Business trips should be frequent, especially at the beginning of the project when trust is built and requirements are gathered. Face-to-face communication is a must for gaining trust, so that customer could put up with the necessity to let go of some control and delegate certain responsibilities to the vendor’s team. It is crucial to make sure that the customer knows who the people are and sees them as equal partners in the project.
All in all, providing that 80% of any work can be done remotely, and there are effective technologies on the market to make communication seamless, this challenge becomes quite manageable.
One possible pitfall of outsourcing beyond your company is the lack of domain-specific knowledge within the vendor’s team. Any project success is always determined by how well it fits into the industry where it’s meant to bring value. If the team has no previous experience of similar projects or can’t navigate the industry’s problems and needs easily, the customer will have to allocate extra budget on knowledge transfer and team orientation.
There are two ways to go about this problem, actually. The first one is to hire only those vendors that can showcase their portfolio of projects done for your industry. The second one is to include the discovery phase in the first stage of the software development cycle, so that the team will get on the same page regarding the project requirements and the customer’s expectations.
When working on some plain project, there is a high risk the vendor’s team can get a little bored with the lack of a stimulating challenge. And as we know, projects differ, and not all of them are about developing ground-breaking products.
One of the possible solutions is to introduce a dynamic cooperation culture, where developers themselves have a voice in shaping the product. Another way is for the vendor to keep rotating the staff across teams and locations in between projects, and keep it 70% work and 30% fun.
It doesn’t happen often, but sometimes customers “disappear” right after the start of the project, thinking their job is done until it is time to reap the end result. When emails are ignored for a few days, it can be a solid reason to stop the project. If the IT team doesn’t get regular responses to their questions or comments, chances are the end product will not be what the customer initially envisioned.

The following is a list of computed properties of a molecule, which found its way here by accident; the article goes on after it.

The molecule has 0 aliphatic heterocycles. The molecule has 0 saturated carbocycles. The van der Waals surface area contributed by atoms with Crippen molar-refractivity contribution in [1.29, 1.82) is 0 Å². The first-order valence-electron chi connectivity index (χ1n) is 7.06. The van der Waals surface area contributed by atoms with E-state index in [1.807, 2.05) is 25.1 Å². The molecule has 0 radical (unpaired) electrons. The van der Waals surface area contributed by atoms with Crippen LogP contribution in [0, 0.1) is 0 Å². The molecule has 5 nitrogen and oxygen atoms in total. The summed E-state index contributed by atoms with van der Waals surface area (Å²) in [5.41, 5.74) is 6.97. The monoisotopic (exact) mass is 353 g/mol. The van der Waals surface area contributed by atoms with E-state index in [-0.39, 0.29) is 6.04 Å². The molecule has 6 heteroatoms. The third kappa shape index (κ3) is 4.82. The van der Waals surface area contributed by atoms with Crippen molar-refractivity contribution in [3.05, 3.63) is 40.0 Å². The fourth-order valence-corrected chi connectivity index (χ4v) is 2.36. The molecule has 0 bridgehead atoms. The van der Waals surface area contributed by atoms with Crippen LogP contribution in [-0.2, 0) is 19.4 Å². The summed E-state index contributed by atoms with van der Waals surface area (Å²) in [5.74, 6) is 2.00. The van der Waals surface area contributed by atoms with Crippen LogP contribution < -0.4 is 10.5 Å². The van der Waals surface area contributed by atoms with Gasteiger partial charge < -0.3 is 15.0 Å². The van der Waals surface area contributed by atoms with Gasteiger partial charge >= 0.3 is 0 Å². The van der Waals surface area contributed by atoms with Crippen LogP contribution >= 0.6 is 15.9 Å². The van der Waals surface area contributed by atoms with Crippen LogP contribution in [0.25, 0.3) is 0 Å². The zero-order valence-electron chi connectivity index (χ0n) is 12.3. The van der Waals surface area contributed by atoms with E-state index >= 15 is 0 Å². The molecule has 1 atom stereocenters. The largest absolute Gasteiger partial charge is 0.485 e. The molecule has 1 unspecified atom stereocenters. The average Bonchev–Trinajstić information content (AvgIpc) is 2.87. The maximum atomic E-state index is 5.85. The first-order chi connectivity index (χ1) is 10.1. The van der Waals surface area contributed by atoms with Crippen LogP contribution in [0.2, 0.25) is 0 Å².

Both sides need to remember that constant monitoring and feedback are the key prerequisites for success. After all, it’s a two-way street.
On the customer’s part, being “too nice” and automatically approving each stage of the development can seriously hurt the project. The outsourcing team needs criticism like they need air; it is the very foundation of their decision-making process. Constructive criticism shows that the customer is aware of how the project is going on and is fully emerged into the process. The more detailed the criticism, the better the results.
Looking closer at the risks sketched above makes it clear that they mostly spring from a poor collaboration culture between the customer and the vendor.
In our decades-long practice, we’ve seen the best results from relationships that went beyond pure transactions and grew into true partnerships. This is not always easy, because it requires a cultural shift that emphasizes work towards the same objectives, alignment of responsibilities, and focus on creating value, not outputs.
Shared accountability should be at the core, and only then collaboration becomes healthy and drives successful results. Such accountability should go beyond the basic metrics of time, scope, and budget, including also hard policies on managing risks, such as those related to legislation, security, and confidentiality.
Drilling down to the foundation of any successful ITO project, we shouldn’t forget about effective project management either. Skipping managerial duties on the customer’s part can result in chaos and lack of control. If there is no project manager on the vendor’s side, the customer is likely to get lost in a flood of email from designers, developers, programmers, and testing engineers, and thus risk overlooking critical information.
This is how getting on the same page through efficient project management, sharing accountability for the project outcome, and creating a tight and transparent collaboration environment can help to address the risks of outsourcing.
Yes, outsourcing is risky indeed, but only if you underestimate the importance of fine-tuned project management and communication. So, if problems of outsourcing do exist, they are likely to be caused by the lack of proper project governance and fickle relationships between the customer and the vendor.
Paying attention to the clarity of partnership terms, strengthening project management guidelines, and keeping up genuine communication throughout the project is a way to go for those who want to avoid falling in common traps of mismanaged outsourcing.